Heading back to Columbia Street at Delavan Street, you find one of those repurposed solid brick factory buildings of which I am so fond, the former Monarch Luggage Factory, built in 1920 and refit for apartment living…not very effectively, if you trust this article in The Brooklyn Paper. I have a history with this building: I have never lived here, but eons ago, I was interviewed for an article in The New York Post by the late great Joe Cunningham. We were looking around for a decent spot to take a photograph and we went to the roof of “The Monarch” and got me with a backdrop of the Red Hook “R Building” (see below).
I also have a history with The Brooklyn Paper, as I dealt with its longtime editor Ed Weintrob… while I was in college! At the time (1979-1980) The Brooklyn Paper was strictly a print entity, as was the St. Francis College newspaper, The Voice, which I edited. The Brooklyn Paper also hired out as a printing service, and we used it for The Voice. It was rewarding once a month to see big bundles of newspapers delivered to our office on the mezzanine which I would then set out on chairs in the school cafeteria.
At the time The Brooklyn Paper employed a cartoonist named Batton Lash; one day I asked him if his middle initial was “I.” He wasn’t amused. Hey, his real name was Vito Marangi!
I consider this building the symbol of Red Hook, the former E.J. Trum Building, #80 Richards at Delavan, which I call The R Building. I’ve been nattering on about it for 22 years. In 2000 I wrote:
When John Turano bought the building in 1978, intending to make it a furniture manufacturer warehouse, the previous business to occupy the site was paper-goods manufacturer E.J. Trum, and Trum’s gigantic sign occupied the frame. When Turano attempted to pull down the letters to install his own sign, the “R” wouldn’t budge, and the lone “R” has been a part of Red Hook’s landscape for 22 years. The first period is still in place, as well.
Today it seems to be tenanted for a number of small businesses, but it wouldn’t surprise me to see it”go condo.” Presently, a leasing company is offering “creative and commercial lofts” and even uses the R in its ads.
On the northeast corner of Richards and Delavan is the former Kranich Soap factory. The chemical company was founded in 1921 as Kranich Chemical by German immigrants Augustus Kranich (1870-1956) and his son, Herbert Kranich (1894-1975). The factory was originally located on 9th Street in Park Slope, but moved west to this location in 1924, becoming Kranich Soap, and remained until 1963.
The SW corner of Richards and Delaan is a vast weedy lot, protected by a cyclone fance and sporting a huge cellphone relay tower. On the corner is a metal sculpture featuring a motorcycle helmet and the words SHARON BIEN, 5-19-03. It commemorates a woman who was killed when a car hit her motorcycle at this corner on that date. Ms. Bien was a teacher at PS 225 on Beach 110th Street in the Seaside neighborhood on the Rockaway Peninsula; I do not know her connection to Red Hook.
The Roman Catholic Church of the Visitation of the Blessed Virgin Mary was established in 1854 to serve the Irish and Italian dock and factory workers in the Red Hook section of Brooklyn. The first church, located on Ewen [now Verona] and Van Brunt Streets, was dedicated by Bishop Loughlin on October 29, 1855.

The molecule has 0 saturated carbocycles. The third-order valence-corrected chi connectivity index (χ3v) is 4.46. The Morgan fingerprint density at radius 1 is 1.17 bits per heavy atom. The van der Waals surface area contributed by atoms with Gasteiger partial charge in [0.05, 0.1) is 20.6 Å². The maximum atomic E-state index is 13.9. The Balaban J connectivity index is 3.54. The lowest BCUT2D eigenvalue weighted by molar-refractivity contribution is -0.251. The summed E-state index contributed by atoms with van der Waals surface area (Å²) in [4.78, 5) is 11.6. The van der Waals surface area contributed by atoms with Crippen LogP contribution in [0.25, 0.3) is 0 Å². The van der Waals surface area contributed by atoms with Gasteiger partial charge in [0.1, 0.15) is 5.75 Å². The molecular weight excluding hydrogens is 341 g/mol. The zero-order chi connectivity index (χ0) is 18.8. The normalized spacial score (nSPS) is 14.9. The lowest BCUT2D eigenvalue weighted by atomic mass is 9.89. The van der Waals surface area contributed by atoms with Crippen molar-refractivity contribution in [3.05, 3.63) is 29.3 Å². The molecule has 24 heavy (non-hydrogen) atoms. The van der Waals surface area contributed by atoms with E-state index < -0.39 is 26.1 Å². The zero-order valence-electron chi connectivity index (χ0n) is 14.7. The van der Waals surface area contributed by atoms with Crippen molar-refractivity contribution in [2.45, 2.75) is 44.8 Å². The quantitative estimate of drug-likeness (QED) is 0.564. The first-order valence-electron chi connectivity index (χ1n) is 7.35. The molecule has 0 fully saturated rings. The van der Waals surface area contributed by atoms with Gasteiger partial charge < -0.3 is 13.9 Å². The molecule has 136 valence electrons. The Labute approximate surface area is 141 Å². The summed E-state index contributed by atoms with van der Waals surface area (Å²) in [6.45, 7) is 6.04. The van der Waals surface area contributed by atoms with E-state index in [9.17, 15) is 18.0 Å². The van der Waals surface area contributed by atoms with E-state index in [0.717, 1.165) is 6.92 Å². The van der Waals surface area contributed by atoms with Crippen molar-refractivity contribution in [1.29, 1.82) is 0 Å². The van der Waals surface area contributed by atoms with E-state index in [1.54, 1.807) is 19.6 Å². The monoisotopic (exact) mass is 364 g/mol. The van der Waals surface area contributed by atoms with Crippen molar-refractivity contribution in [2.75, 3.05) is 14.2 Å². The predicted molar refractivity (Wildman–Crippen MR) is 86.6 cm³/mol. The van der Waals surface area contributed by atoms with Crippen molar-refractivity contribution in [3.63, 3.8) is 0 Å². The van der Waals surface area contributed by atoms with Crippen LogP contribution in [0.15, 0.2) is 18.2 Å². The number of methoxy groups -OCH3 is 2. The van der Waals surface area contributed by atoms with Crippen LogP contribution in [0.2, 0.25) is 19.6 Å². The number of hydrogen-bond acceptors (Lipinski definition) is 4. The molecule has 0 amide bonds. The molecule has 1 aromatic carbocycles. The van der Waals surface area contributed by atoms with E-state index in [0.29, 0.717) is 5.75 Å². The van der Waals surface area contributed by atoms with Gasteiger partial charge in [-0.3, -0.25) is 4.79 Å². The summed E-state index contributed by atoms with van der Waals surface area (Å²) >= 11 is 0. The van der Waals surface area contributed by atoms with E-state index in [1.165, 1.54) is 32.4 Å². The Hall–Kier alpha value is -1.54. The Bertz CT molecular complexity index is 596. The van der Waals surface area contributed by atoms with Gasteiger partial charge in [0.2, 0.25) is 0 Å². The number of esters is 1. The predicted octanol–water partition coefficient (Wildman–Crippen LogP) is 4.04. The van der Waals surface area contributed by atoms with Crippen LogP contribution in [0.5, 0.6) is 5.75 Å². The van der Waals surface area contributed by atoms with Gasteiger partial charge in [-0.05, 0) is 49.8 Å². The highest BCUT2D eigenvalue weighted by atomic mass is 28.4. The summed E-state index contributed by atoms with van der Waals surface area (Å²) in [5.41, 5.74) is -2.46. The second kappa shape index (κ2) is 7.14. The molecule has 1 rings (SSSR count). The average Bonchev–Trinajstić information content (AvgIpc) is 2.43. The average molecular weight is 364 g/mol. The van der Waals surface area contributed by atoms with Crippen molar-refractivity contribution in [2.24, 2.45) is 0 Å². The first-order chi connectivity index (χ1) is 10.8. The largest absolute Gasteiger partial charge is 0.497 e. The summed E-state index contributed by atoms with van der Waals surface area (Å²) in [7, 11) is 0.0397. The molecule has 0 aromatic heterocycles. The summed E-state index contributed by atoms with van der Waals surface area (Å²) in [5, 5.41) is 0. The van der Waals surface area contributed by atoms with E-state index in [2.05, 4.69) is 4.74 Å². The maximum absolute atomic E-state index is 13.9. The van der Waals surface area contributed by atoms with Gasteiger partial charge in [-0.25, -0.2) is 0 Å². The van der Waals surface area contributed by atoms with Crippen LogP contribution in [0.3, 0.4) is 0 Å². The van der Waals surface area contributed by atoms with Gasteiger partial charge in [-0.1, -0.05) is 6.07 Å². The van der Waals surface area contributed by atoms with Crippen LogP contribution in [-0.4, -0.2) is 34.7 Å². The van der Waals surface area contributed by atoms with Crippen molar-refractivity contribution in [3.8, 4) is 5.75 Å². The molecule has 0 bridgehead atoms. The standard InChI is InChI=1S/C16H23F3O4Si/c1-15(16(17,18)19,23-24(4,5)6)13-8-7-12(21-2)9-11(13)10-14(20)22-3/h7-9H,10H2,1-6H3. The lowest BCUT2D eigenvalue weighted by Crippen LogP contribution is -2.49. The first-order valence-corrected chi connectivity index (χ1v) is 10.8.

A second church, built of gray stone and measuring 175 feet long by 60 feet wide, was erected in 1878, but was destroyed by fire on July 12, 1896.
The present Gothic church was built in 1896 on Richards Street between Verona Street and Visitation [Place], and is across the street from Red Hook Park. A two-alarm fire damaged the interior of the church on December 30, 1949 when a 9-year-old boy accidentally dropped a hot taper into the creche in front of the altar. NYC AGO
The street adjoining the church on its south side, Visitation Place, was renamed from Tremont Street in 1909. The names of Roman Catholic churches can often be indecipherable to non=Catholics or non-Christians, so by way of explanation: while pregnant with Jesus, Mary visited her cousin, Elizabeth, and while there felt the child Jesus moving in her womb, as unborn babies are wont, and according to Church doctrine the event signified that the child was without original sin (which has been applied to all humans by God since the fall of Adam and Eve). The Feast of the Visitation of the Blessed Virgin Mary is celebrated on May 31st each year.
The American Can Company on #20 Verona, between Richards and Columbia, adjacent to the Monarch Luggage building, occupies a. building formerly home to the Chesebrough Manufacturing Company, of which you’ve probably never heard, but you may well have used what they manufactured: petroleum jelly, marketed under the name Vaseline. The company constructed this brick building in 1885. Richard A. Chesebrough was in business as a manufacturer in Red Hook beginning in 1861. American Can was in the building beginning in 1902; not sure when the left. Vaseline is today distributed by Unilever.
If anyone’s research can be considered “indispensable” other than Walter Grutchfield, it’s that of a woman named Maggie Blanck, whose reams of research on Red Hook and other locations is freely available on her website. If you’re into neighborhood histories, you’ll spend hours there. If anyone knows who Maggie Blanck is and can put me in touch with her, Comments are, as always, open.